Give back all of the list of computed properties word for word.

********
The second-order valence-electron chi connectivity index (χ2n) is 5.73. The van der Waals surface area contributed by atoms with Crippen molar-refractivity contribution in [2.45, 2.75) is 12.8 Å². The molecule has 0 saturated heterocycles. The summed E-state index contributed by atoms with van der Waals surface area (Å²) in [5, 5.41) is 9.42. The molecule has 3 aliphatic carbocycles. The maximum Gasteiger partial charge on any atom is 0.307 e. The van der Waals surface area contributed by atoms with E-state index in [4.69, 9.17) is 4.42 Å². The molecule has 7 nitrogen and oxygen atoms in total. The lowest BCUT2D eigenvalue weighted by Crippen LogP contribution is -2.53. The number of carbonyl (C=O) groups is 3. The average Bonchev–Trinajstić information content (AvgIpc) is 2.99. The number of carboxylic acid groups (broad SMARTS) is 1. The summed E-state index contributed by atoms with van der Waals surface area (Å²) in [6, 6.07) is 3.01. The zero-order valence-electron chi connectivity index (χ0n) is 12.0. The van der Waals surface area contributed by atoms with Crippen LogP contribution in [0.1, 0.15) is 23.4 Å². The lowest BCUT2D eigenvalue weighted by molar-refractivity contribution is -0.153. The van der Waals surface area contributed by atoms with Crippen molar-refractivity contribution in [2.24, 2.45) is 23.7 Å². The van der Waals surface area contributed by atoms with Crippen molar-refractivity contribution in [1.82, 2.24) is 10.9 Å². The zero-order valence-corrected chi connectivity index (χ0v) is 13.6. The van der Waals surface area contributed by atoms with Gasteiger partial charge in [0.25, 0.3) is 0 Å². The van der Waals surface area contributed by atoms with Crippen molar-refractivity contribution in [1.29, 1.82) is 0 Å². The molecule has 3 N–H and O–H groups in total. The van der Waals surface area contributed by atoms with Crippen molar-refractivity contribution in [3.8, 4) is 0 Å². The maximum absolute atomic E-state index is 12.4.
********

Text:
The second-order valence-electron chi connectivity index (χ2n) is 5.73. The van der Waals surface area contributed by atoms with Crippen molar-refractivity contribution in [2.45, 2.75) is 12.8 Å². The molecule has 0 saturated heterocycles. The summed E-state index contributed by atoms with van der Waals surface area (Å²) in [5, 5.41) is 9.42. The molecule has 3 aliphatic carbocycles. The maximum Gasteiger partial charge on any atom is 0.307 e. The van der Waals surface area contributed by atoms with E-state index in [4.69, 9.17) is 4.42 Å². The molecule has 7 nitrogen and oxygen atoms in total. The lowest BCUT2D eigenvalue weighted by Crippen LogP contribution is -2.53. The number of carbonyl (C=O) groups is 3. The average Bonchev–Trinajstić information content (AvgIpc) is 2.99. The number of carboxylic acid groups (broad SMARTS) is 1. The summed E-state index contributed by atoms with van der Waals surface area (Å²) in [6, 6.07) is 3.01. The zero-order valence-electron chi connectivity index (χ0n) is 12.0. The van der Waals surface area contributed by atoms with Crippen LogP contribution in [0.1, 0.15) is 23.4 Å². The lowest BCUT2D eigenvalue weighted by molar-refractivity contribution is -0.153. The van der Waals surface area contributed by atoms with Crippen molar-refractivity contribution in [2.24, 2.45) is 23.7 Å². The van der Waals surface area contributed by atoms with Crippen molar-refractivity contribution in [1.82, 2.24) is 10.9 Å². The zero-order valence-corrected chi connectivity index (χ0v) is 13.6. The van der Waals surface area contributed by atoms with Gasteiger partial charge in [0.25, 0.3) is 0 Å². The van der Waals surface area contributed by atoms with Crippen molar-refractivity contribution in [1.29, 1.82) is 0 Å². The molecule has 3 N–H and O–H groups in total. The van der Waals surface area contributed by atoms with Crippen molar-refractivity contribution in [3.8, 4) is 0 Å². The maximum absolute atomic E-state index is 12.4.